Publication Forum started operating in 2010, first in project form. The decision to establish the Forum was based on persistent work to develop research quality assessment, started in the mid-90s as universities took over result-oriented management models.
Increase in publication-based share of appropriations
Universities have reported their publication statistics to the Ministry of Education since 1994 but as late as the early 2000s the research results were still measured in terms of the number of PhDs and the amount of centres of excellence chosen by the Academy of Finland. The aim was to shift the focus from education to research. The keywords were result-orientation, quality and impact, and this meant that the tools for measuring research operations had to become more versatile. This required development in the recording and evaluation of university-produced scholarly publications, and above all, the inclusion of publications as a criterion for result-based funding.
Scholarly publications (excluding those in university series) were introduced to the university funding appropriation model in 2007, but first only on purely quantitative terms. Until 2009, 0.3% of the basic funding of universities was granted on the basis of publications.
In 2010–2012 the number of publications accounted for 1.7% of the basic funding of universities. In this period, international referee publications were weighted slightly higher than other publications but this division of publications was still considered to be inadequate as a quality indicator, as well as biased in favour of Medicine and Sciences. Indeed, the increase in the appropriations based on publications called for increased attention to reliable publication data and quality aspects.
Quality assessment methods compared
The founding of the Publication Forum was preceded by a survey made by the Ministry of Education and Culture which looked into the publication practices of various disciplines, the usability of university publication data as well as foreign models of publication quality assessment. In 2006 Norway had introduced a model based on publication channel classification levels, later also adopted by Finland. The model was described in the 2007 project report entitled "Usability of bibliometric data in the assessment of the quality and productivity of university publications". Published the following year, the report by the TiedeKOTA Working Group contained the first preliminary proposal for a system where expert panels would evaluate the scientific level and appreciation enjoyed by publication channels among the research community. The policy report on the evaluation of the Finnish innovation system (pdf), finalised in 2009 on assignment of Ministry of Education and Ministry of Employment and the Economy, recommended that academic publications be weighed using a quality index.
The Council of Rectors of Finnish universities (current Universities Finland UNIFI) instituted a working group in 2009 to prepare a proposal for quality assessment development. Based on the TiedeKOTA report, the UNIFI Working Group proposed that a system following the Norwegian and Danish models be established, based on a quality classification of publication channels. According to the report by the working group, citation analyses and indicators are widely used in the fields of Sciences and Medicine to assess the value of research. However, academic citation indexes do not cover most of the publications in Technology and Engineering, and even less so in Social Sciences and Humanities. The advantage of a publication channel classification over citation analyses is that one classification uses the same criteria to cover all disciplines with their particular publication practices, and that the evaluation work is carried out by the research community. In addition to the funding model, there were other factors pushing for the development of a classification: evaluation of the development of the universities’ in-house operations and their comparison with other universities as well as increased quality-awareness among researchers.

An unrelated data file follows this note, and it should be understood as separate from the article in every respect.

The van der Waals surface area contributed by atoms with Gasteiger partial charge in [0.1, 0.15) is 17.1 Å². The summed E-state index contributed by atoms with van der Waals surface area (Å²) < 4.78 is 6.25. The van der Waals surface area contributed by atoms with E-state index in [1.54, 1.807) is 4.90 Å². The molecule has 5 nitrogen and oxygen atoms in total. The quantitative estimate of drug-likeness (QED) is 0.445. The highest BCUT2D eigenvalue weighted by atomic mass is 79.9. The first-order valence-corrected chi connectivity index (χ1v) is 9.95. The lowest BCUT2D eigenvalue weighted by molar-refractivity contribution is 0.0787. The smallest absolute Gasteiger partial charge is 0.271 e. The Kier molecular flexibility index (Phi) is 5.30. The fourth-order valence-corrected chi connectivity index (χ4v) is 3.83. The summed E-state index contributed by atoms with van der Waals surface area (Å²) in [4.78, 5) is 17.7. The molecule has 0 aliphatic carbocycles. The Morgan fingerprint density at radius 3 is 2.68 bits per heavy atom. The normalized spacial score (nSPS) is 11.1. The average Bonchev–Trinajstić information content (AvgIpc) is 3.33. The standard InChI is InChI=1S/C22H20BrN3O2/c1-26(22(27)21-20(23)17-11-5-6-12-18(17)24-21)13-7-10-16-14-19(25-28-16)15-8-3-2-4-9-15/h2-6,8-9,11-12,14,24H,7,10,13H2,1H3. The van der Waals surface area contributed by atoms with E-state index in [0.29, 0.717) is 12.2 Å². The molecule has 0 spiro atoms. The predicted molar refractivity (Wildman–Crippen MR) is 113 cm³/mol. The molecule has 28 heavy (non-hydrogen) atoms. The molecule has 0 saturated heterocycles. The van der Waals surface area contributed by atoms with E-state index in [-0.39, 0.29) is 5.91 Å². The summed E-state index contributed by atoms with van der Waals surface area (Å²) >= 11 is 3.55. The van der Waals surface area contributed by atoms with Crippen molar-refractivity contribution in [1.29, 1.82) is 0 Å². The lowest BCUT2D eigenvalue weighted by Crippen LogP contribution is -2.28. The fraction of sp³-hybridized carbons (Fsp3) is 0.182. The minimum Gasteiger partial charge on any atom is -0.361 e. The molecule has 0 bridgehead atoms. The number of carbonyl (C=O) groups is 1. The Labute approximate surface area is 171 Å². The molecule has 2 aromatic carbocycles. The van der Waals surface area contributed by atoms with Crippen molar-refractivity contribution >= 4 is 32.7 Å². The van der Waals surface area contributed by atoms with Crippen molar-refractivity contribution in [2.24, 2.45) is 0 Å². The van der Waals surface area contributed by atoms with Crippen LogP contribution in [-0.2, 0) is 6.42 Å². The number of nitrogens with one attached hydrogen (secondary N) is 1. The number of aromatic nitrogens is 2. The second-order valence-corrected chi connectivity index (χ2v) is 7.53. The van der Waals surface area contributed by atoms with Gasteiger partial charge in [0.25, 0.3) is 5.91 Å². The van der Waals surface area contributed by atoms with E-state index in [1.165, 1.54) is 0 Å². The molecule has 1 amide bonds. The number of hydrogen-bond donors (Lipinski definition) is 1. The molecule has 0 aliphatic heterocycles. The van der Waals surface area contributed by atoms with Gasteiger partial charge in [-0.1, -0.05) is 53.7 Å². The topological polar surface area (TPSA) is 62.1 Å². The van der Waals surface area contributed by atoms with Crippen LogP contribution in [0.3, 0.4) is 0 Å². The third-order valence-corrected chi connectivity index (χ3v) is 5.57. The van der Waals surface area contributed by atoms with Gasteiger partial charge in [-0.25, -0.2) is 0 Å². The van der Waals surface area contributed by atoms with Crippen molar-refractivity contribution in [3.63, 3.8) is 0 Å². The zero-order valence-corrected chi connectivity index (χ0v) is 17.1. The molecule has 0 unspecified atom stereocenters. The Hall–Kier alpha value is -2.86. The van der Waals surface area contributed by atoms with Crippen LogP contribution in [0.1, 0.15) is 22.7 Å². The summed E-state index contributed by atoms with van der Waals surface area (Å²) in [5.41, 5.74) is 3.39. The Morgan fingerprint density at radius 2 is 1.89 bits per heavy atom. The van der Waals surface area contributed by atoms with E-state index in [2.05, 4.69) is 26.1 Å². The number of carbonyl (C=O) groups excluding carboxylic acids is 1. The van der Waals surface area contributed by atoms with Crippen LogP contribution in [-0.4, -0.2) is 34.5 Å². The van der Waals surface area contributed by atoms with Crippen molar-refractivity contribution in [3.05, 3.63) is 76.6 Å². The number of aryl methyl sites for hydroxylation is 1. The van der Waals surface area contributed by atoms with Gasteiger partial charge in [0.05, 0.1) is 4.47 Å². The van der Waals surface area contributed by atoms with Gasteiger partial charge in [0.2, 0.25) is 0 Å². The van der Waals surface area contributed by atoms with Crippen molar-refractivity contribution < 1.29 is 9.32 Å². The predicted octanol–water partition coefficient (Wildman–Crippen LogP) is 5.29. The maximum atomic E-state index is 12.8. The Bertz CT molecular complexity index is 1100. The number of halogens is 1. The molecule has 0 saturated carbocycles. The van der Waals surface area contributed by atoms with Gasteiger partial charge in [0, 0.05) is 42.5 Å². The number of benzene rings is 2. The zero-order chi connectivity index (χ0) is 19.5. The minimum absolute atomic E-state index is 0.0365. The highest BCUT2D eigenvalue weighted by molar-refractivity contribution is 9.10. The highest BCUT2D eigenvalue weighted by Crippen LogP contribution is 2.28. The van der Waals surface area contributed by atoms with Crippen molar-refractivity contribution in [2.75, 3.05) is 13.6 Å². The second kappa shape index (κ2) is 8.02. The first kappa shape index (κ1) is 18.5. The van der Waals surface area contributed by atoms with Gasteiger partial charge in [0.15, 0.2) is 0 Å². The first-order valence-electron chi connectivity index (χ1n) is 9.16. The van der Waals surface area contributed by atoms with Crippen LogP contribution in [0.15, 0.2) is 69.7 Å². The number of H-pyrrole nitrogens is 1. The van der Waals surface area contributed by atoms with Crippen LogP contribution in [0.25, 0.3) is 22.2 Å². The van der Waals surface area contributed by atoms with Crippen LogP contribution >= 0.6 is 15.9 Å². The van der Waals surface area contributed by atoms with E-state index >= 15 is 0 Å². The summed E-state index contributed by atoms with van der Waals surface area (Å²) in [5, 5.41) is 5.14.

TSV becomes responsible for Publication Forum
In line with the proposal made by UNIFI, the Ministry of Education and Culture funded the Publication Forum project in 2010–2012. Being an independent organisation with a wide representation of the scientific community through its member societies, Federation of Finnish Learned Societies (TSV) was found to be a suitable hosting organisation for the project. TSV’s Board appointed the Steering Group for Publication Forum which, in turn, recruited the Secretariat and appointed the 23 science field-specific Expert Panels. The first classification was published towards the end of the project in 2012. A decision was then made to assign the continued maintenance and development of the classification to TSV as a permanent part of its operations. Through the project to collect publication data (the so-called JURE project) and the development of the Publication Forum classification, the share accounted for by the publications of all university funding grew to 13% in 2013, and to 14% in 2021.
For more details, see the Final report of the Publication Forum project (2010-2012).